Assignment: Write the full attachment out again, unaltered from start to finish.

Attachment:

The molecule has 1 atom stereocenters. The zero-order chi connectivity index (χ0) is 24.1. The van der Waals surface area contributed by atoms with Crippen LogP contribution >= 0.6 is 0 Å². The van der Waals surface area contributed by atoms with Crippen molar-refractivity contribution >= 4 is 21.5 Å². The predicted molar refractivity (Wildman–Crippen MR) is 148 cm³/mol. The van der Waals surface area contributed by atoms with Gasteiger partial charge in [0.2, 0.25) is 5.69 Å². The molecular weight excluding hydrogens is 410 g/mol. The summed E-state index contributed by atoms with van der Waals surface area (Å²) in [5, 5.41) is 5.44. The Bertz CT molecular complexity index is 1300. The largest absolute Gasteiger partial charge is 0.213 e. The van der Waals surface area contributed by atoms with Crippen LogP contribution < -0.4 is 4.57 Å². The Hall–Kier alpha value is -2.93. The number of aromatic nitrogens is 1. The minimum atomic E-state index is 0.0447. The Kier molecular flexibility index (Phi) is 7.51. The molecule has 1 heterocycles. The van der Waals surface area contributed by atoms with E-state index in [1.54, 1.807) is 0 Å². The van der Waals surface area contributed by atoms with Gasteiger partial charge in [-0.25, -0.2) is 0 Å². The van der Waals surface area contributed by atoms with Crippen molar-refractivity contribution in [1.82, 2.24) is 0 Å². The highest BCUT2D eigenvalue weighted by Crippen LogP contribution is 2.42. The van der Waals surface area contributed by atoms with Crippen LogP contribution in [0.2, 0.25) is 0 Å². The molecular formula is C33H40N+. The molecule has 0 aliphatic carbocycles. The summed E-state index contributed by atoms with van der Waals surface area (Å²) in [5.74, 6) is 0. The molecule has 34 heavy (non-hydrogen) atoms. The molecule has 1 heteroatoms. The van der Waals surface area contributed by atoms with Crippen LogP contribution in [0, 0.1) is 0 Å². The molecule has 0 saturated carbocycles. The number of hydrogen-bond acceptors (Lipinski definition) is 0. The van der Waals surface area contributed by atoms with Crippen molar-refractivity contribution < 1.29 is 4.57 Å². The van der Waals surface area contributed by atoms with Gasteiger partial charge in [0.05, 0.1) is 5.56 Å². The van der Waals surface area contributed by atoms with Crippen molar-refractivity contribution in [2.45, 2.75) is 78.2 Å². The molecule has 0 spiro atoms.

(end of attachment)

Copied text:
The molecule has 1 atom stereocenters. The zero-order chi connectivity index (χ0) is 24.1. The van der Waals surface area contributed by atoms with Crippen LogP contribution >= 0.6 is 0 Å². The van der Waals surface area contributed by atoms with Crippen molar-refractivity contribution >= 4 is 21.5 Å². The predicted molar refractivity (Wildman–Crippen MR) is 148 cm³/mol. The van der Waals surface area contributed by atoms with Gasteiger partial charge in [0.2, 0.25) is 5.69 Å². The molecular weight excluding hydrogens is 410 g/mol. The summed E-state index contributed by atoms with van der Waals surface area (Å²) in [5, 5.41) is 5.44. The Bertz CT molecular complexity index is 1300. The largest absolute Gasteiger partial charge is 0.213 e. The van der Waals surface area contributed by atoms with Crippen LogP contribution < -0.4 is 4.57 Å². The Hall–Kier alpha value is -2.93. The number of aromatic nitrogens is 1. The minimum atomic E-state index is 0.0447. The Kier molecular flexibility index (Phi) is 7.51. The molecule has 1 heterocycles. The van der Waals surface area contributed by atoms with E-state index in [1.54, 1.807) is 0 Å². The van der Waals surface area contributed by atoms with Gasteiger partial charge in [-0.25, -0.2) is 0 Å². The van der Waals surface area contributed by atoms with Crippen molar-refractivity contribution in [1.82, 2.24) is 0 Å². The highest BCUT2D eigenvalue weighted by Crippen LogP contribution is 2.42. The van der Waals surface area contributed by atoms with Crippen LogP contribution in [0.2, 0.25) is 0 Å². The molecular formula is C33H40N+. The molecule has 0 aliphatic carbocycles. The summed E-state index contributed by atoms with van der Waals surface area (Å²) in [5.74, 6) is 0. The molecule has 34 heavy (non-hydrogen) atoms. The molecule has 1 heteroatoms. The van der Waals surface area contributed by atoms with Crippen LogP contribution in [0, 0.1) is 0 Å². The molecule has 0 saturated carbocycles. The number of hydrogen-bond acceptors (Lipinski definition) is 0. The van der Waals surface area contributed by atoms with Crippen molar-refractivity contribution < 1.29 is 4.57 Å². The van der Waals surface area contributed by atoms with Gasteiger partial charge in [0.05, 0.1) is 5.56 Å². The van der Waals surface area contributed by atoms with Crippen molar-refractivity contribution in [2.45, 2.75) is 78.2 Å². The molecule has 0 spiro atoms.